I’m back in Paris with a full notebook after a great weekend in Cologne, and it’s time to get some thoughts in order.
I’ve only been involved in BJJ on a regular basis for a short time and I feel very aware of my lack of experience. However I’ve also trained with several teachers over the years and have spent time talking with more experienced people who had the chance to learn with Tim either in Cologne or Paris, which adds some weight to my sense of what and how Tim teaches.
I want to start with some contrast. If you go on YouTube you will find a huge number of BJJ technique tutorials. They have varying degrees of quality, and usually do not go further than where to put various body parts in relation to an opponent. The same is essentially true of most classes. You turn up, you do a warmup, you do some techniques and you roll. The teacher may have some system behind the choice of techniques, but that is often a mystery to the beginning student. The choice of warm-ups can also be a mystery – they are often random calisthenics.
Tim teaches differently, firstly any warm-ups that he shows are more than fitness exercises. He has analysed grappling (and stand-up) techniques so that they can be explained as a small number of movement patterns. His choice of warm-ups are these patterns, which he teaches with an emphasis on how to do them with a maximum of internal body connection and physical efficiency. Tim describes the movements as forms or kata rather than calisthenics. His idea is that once your body is familiar with these basic movements learning any technique gets much easier.
The next step for Tim is teach drills that help the student get clear about what drives techniques. These drills are about body use, weight, pressure and connection. All good grapplers get a sense of this over time, but these are rarely taught clearly and this makes the time it takes to learn much longer than necessary.
In an ideal world Tim would just teach these solo exercises and drills to students for a few months before teaching techniques or sparring – however commercially this is a no go.
For the students of internal arts you can consider these drills a bit like pushing hands. For students of internal arts I can also imagine a scenario where these drills become the main goal of practice, and other essential parts of learning like sparring and realistic techniques are sidelined.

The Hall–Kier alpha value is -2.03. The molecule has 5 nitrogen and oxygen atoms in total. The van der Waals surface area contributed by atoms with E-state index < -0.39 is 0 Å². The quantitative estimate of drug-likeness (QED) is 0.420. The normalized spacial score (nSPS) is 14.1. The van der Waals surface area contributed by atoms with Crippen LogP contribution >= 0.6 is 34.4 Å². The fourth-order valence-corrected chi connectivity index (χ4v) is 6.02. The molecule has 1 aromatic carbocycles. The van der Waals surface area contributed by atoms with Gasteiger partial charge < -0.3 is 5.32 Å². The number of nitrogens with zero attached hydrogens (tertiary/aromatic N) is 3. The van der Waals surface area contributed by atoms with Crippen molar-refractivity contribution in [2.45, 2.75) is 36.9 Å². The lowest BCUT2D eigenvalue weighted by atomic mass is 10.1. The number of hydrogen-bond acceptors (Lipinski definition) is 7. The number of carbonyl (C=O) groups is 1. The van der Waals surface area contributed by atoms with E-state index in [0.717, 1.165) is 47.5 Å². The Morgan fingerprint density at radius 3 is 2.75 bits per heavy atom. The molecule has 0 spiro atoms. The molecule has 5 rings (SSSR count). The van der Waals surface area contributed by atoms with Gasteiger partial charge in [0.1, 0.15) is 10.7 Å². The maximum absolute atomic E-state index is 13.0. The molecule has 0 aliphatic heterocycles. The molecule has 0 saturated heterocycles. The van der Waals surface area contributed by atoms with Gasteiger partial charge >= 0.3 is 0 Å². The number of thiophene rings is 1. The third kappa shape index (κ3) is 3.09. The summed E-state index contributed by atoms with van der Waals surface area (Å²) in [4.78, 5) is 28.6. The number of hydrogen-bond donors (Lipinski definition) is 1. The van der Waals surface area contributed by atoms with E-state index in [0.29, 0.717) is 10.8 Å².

Which brings me to Tim’s choices of technique. These are very logical too. In Paris where very few of the participants had ground fighting experience he showed ground proofing techniques. These are ways to escape the most common positions you are likely to find yourself in on the ground.
In both seminars throws were taught from common clinch positions, with methods and reasons for transitioning to superior positions explained.
Throughout all of this you benefit from the breadth of Tim’s knowledge, that encompasses both sport fighting and self defense and makes use of the the key similarities and differences between various Chinese, Japanese, Brazilian and European styles of grappling.
A few more things to put out. What I’ve written so far may be positive, but it’s also pretty dry. Tim is not just technical and well organised he is funny, and training with him is fun. Another thing to find out for yourself.
For my personal learning I have answers to a lot of questions I have about how to grapple. There’s a physical understanding I’ve been reaching for these past months and falling short. I think that I understand what to do now, but thinking is only enough for armchair martial artists. The only way to make it real is to roll.
I also had some answers to questions that I did not know I was asking, which relate back to how Tim starts most of his seminars, the three ingredients that make winning a combat possible, mindset, physicality and technique. Mindset is the most important, and I can see where it’s been lacking. I’m not just talking about grappling, but I can see how it has shown up there.
Before I conclude I want to thank Carsten and Simone for their hospitality in Cologne, not to mention Tim’s amazing breakfast recipes. It was a good group of people in both places, with the chance to train with people I’ve not seen for years (thanks Markus) and the unexpected pleasure of getting rolled up by Tom Weksler, and also being asked about when my next book will come out.
It’s always a risk training in a domain which is new, or with a teacher you do not know, I’m really glad that people took a chance with Tim. From Taiji players to BJJ veterans they were not disappointed. very teacher has their style, their strengths, their weaknesses. What Tim does so well is communicate principles so that beginners can understand and apply them as fast as possible, while providing a wealth of training methods, details, tactics and techniques for more advanced martial artists.
PS you may have seen the video below – show a little encouragement and the dvd will be finished. I’m sure it’ll be worth investing in.